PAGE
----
The scary thing is that even many people who object to the Obama agenda won’t object, in principle, to him forcing it through with executive orders and Congressional end-runs. This is partly due to the perpetually dismal public approval of Congress (which, itself, is hardly surprising, since any given voter who is paying attention has good reasons to dislike nearly everyone except the representatives he voted for, and maybe a few high-profile stalwarts… and the stalwarts tend to be lightning rods for both support and opposition.)
Obama is hardly making a fool’s bet by positioning himself as the enemy of the hated Congress, although it remains surprising that he can sucker so many people into believing he’s an outsider who has nothing to do with congressional partisan politics, or even the workings of his own White House.
But this rule-by-fiat strategy of Obama’s also works because the public has been conditioned to despise paralysis and “gridlock” above all other things. Government doing the wrong thing, the wrong way, is less objectionable to them than government doing nothing at all. The Leviathan State is like a shark: it survives by moving.
That’s one reason the public reacted with visceral disapproval to the partial shutdown, even before Obama’s goon squads got busy barricading half the country to make the shutdown visible and painful. (Ah, for the more innocent days of three months ago, when the media had absolutely no problem whatsoever with an administration deliberately inconveniencing the public for political gain!) The idea of our mega-government “seizing up” in some way is reflexively interpreted as symbolic of a broken system. It doesn’t take a lot of Shutdown Theater to ferment those feelings into deadly water-cooler conversation from people who were not, in any way, personally affected by the partial shutdown.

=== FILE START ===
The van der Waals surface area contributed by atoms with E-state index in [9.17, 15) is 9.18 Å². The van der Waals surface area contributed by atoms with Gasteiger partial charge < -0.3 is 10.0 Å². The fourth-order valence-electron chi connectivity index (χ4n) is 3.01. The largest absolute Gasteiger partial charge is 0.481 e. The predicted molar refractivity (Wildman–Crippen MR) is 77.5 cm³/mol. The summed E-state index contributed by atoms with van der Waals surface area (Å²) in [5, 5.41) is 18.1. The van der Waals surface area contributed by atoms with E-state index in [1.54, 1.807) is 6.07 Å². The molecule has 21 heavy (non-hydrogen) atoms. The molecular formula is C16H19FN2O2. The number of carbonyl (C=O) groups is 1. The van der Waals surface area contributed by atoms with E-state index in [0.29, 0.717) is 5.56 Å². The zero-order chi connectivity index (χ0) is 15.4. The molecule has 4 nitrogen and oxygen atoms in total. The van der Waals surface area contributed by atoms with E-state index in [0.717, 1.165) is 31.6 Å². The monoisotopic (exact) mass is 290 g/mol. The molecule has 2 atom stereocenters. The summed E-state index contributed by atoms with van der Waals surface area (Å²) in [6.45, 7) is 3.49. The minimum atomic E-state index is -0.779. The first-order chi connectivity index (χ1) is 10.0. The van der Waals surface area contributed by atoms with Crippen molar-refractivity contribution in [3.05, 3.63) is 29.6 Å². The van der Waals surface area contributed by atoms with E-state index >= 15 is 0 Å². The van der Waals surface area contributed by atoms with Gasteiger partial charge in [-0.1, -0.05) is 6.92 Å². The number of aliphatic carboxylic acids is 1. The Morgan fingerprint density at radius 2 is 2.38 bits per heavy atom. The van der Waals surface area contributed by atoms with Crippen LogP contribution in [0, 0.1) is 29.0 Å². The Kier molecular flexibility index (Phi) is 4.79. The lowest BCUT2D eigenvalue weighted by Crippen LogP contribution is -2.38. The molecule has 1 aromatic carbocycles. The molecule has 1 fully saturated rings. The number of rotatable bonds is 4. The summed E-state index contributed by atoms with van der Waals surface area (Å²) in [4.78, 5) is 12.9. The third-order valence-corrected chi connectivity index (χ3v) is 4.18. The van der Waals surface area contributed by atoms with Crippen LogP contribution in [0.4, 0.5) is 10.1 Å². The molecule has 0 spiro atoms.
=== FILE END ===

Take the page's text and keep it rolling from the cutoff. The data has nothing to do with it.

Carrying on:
Personally, I’d advise people to see the mindless, automatic growth of the State as a more ominous sign of dysfunction that the occasional gridlock seizure, but Big Government benefits from making itself indispensable to the electorate it feeds upon. That also means people reflexively applaud the idea of government acting boldly and decisively on behalf of The Little Guy / The Children / Working Families / The Unemployed / et cetera.
The idea of arbitrary legal or procedural restraints on power, when Something Urgently Needs To Be Done Right This Instant, has become distasteful to people, and that softens them up for arguments that they should relinquish the separation of powers, statutory limits on executive power, congressional deliberation, and other mechanisms designed to save them from Big Government predators.
Nothing is more alarming that the growing tendency to invest absolute power in the President because he’s (a) term-limited and (b) the only politician we all get to vote for. Fortunately, the courts have been stepping up to check some of these abuses of executive power, and in any event, the elevation of the Presidency to benevolent-dictator status is easily reversed by the simple expedient of electing a Republican in 2016.